“We have to be sure that the camps and the conditions in which people are being held over time correspond properly to international standards and principles in order for the funding for us to be there,” he said.

Foreign Minister Rohitha Bogollagama said on 24 April that the government was expecting another 15,000-20,000 civilians still in the conflict area to come out.

ds/cb/bp

Leave a comment

Filed under Bencana Manusia

MERCY Malaysia launched Sri Lanka Relief Fund

Saturday, 25 April 2009 MERCY Malaysia launches Sri Lanka Relief Fund for humanitarian aid MERCY Malaysia launched the Sri Lanka Relief Fund to assist thousands of survivors of the civil war that has plagued the country for over 20 years.

We are concerned as reports from humanitarian agencies as well as other international observers say there is a large number of injured and sick among the survivors.

We welcome contributions to the Sri Lanka Relief Fund, which will be used to channel much needed medical aid to Internally Displaced Persons (IDPs) in Menik Farm, a government-designated safe zone.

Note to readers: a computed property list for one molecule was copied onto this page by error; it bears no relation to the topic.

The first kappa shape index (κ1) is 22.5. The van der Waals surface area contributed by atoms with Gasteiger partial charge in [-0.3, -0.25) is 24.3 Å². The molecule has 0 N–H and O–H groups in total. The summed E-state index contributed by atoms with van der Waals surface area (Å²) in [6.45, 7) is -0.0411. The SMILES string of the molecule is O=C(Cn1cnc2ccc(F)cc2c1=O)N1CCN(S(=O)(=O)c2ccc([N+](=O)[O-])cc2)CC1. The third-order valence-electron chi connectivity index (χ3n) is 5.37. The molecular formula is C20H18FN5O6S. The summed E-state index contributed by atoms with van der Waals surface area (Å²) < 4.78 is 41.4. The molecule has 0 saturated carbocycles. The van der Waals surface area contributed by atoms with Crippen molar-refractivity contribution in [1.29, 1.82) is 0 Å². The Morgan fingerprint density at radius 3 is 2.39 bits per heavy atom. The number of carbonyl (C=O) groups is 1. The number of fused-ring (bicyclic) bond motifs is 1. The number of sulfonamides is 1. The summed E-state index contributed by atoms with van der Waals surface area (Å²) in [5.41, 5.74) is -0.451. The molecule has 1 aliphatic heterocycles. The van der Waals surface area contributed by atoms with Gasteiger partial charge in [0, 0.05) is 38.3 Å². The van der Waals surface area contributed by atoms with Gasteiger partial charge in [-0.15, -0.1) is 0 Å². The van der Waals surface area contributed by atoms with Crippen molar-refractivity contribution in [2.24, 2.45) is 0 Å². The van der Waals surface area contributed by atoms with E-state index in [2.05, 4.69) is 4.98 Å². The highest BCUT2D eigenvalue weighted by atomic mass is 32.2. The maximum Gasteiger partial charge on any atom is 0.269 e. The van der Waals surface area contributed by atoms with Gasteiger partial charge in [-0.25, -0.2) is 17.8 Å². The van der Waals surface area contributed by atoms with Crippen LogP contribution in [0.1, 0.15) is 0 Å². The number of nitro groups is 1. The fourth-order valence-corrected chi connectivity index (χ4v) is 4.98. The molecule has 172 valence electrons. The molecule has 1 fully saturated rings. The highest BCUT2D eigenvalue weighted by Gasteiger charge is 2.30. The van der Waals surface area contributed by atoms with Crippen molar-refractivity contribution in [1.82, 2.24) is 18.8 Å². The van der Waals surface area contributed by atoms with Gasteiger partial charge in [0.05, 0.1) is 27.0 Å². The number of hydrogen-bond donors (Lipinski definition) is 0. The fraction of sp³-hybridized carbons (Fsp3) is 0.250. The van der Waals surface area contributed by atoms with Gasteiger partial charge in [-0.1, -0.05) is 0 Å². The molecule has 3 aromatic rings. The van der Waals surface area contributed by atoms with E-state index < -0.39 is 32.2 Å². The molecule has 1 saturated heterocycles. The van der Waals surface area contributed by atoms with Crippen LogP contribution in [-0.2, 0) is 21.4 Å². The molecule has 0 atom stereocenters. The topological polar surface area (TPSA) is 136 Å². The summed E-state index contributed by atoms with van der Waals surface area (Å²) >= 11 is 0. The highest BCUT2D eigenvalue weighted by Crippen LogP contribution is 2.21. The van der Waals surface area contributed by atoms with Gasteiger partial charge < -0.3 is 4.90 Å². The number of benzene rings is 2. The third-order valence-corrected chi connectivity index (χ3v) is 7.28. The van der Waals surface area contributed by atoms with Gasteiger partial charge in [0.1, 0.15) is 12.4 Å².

We are in the process of equipping four 40-foot containers that will be turned into health centres. The health centres will provide medical assistance to a population of 40,000 IDPs in the Cheddikulam district of Sri Lanka. Each centre will be equipped with an outpatient room, a pharmacy, a medical screening counter and transit beds.

We hope to handover the four fully-equipped containers to the Sri Lanka Ministry of Health on May 2, 2009. To do this work in Sri Lanka and to continue long-term programmes among IDP communities in Cheddikulam will depend on the generosity of donors.

Please donate to the Sri Lanka Relief Fund.

Contact the Communications and Fundraising Department at 03-2273 3999 or email us at info@mercy.org.my

This e-mail address is being protected from spam bots, you need JavaScript enabled to view it to see how you can help us save lives.

For donations, please refer to the following account details listed below:

SRI LANKA RELIEF FUND Cheque payable to MERCY MALAYSIA CIMB Account No : 1424-000-6561053 OR Cheque payable to MERCY HUMANITARIAN FUND MAYBANK Account No : 5621 7950 4126

You can also download our donation form. Download Donation Form Visit our Frequently Asked Questions (FAQ) page for questions relating to the Sri Lanka Relief Fund.